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Permanent Link: http://ufdc.ufl.edu/IR00002545/00001
 Material Information
Title: Banking Your Dollars
Physical Description: Fact Sheet
Creator: Torres, Nayda I
Publisher: Gainesville, Fla.
Place of Publication: Gainesville, Fla.
Publication Date: 2007
 Notes
Acquisition: Collected for University of Florida's Institutional Repository by the UFIR Self-Submittal tool. Submitted by Melanie Mercer.
Publication Status: Published
General Note: "Original publication date March 1, 1990. Revised January 1, 2007."
General Note: "FCS7015"
 Record Information
Source Institution: University of Florida Institutional Repository
Holding Location: University of Florida
Rights Management: All rights reserved by the submitter.
System ID: IR00002545:00001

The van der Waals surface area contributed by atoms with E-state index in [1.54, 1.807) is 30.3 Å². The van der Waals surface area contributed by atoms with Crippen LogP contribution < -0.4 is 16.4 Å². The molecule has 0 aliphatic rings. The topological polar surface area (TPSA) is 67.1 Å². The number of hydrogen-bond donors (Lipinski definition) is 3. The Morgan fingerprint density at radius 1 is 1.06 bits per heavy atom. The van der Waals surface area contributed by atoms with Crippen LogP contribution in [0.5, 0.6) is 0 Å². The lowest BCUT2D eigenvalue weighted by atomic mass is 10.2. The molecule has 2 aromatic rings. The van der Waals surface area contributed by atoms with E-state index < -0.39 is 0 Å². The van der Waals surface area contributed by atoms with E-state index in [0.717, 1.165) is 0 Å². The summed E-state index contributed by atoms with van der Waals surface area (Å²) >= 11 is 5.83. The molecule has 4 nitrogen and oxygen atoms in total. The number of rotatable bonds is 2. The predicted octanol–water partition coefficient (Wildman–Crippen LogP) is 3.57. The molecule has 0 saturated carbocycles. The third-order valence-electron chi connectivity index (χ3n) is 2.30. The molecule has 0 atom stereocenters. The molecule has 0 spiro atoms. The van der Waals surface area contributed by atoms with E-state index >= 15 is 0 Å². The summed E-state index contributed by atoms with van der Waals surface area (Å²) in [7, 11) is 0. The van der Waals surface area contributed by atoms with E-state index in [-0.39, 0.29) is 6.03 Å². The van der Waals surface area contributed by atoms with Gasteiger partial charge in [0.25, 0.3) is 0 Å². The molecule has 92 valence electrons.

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FCS7015 Banking Your Dollars1 Nayda I. Torres2 1. This document is FCS7015, one of a series of the Family Youth and Community Sciences Department, Florida Cooperative Extension Service, Institute of Food and Agricultural Sciences, University of Florida. Original publication date March 1, 1990. Revised January 1, 2007. Visit the EDIS Web Site at http://edis.ifas.ufl.edu. 2. Written by Nayda I. Torres, Professor, Family and Consumer Economics and revised by Josephine Turner, CFP, Professor, Family and Consumer Economics, Department of Family, Youth and Community Sciences, Cooperative Extension Service, Institute of Food and Agricultural Sciences, University of Florida, Gainesville FL 32611. The Institute of Food and Agricultural Sciences (IFAS) is an Equal Opportunity Institution authorized to provide research, educational information and other services only to individuals and institutions that function with non-discrimination with respect to race, creed, color, religion, age, disability, sex, sexual orientation, marital status, national origin, political opinions or affiliations. U.S. Department of Agriculture, Cooperative Extension Service, University of Florida, IFAS, Florida A. & M. University Cooperative Extension Program, and Boards of County Commissioners Cooperating. Larry Arrington, Dean It is your responsibility to be accountable for every dollar that comes your way. The money you earn should meet your needs and wants. If the family carefully plans spending and controls its cash reserves, it can become financially secure. An important part in your plan to become financially secure is the selection of the right banker one who is knowledgeable and has sufficient assets to finance any bankable project you may want to undertake. Banking should be a family project. The services offered by the banks are important to the family and its money management. Banks help determine our level of living. People need banking services in order to carry on personal or business affairs. We need to understand these services in order to use them effectively. Banking Institutions and Their Functions Banking is a business that attracts customers with the services it offers; to succeed, it must make a profit. Commercial Banks are privately-owned corporations chartered under federal or state regulations. For safety, the bank is insured by the Federal Deposit Insurance Corporation (FDIC). This means that each account is insured against loss up to $100,000. Federal law provides up to $250,000 insurance coverage for self directed retirement accounts. Commercial banks offer nearly every kind of banking service, including checking, savings, investment services, safe-deposit boxes, financial counseling, charge cards, automatic transfer of funds, and loans. Many offer trust services, including estate settlement. Commercial banks are also offering a Negotiable Order of Withdrawal (NOW) account. This account is also called an interest checking account because the money you deposit goes into a savings account that earns interest. When you need to make a withdrawal, you fill out a slip that is just like a check. Savings Banks specialize in handling savings accounts. Funds placed on deposit are used primarily for real estate mortgages and home improvement loans. Savings banks usually do not deal in personal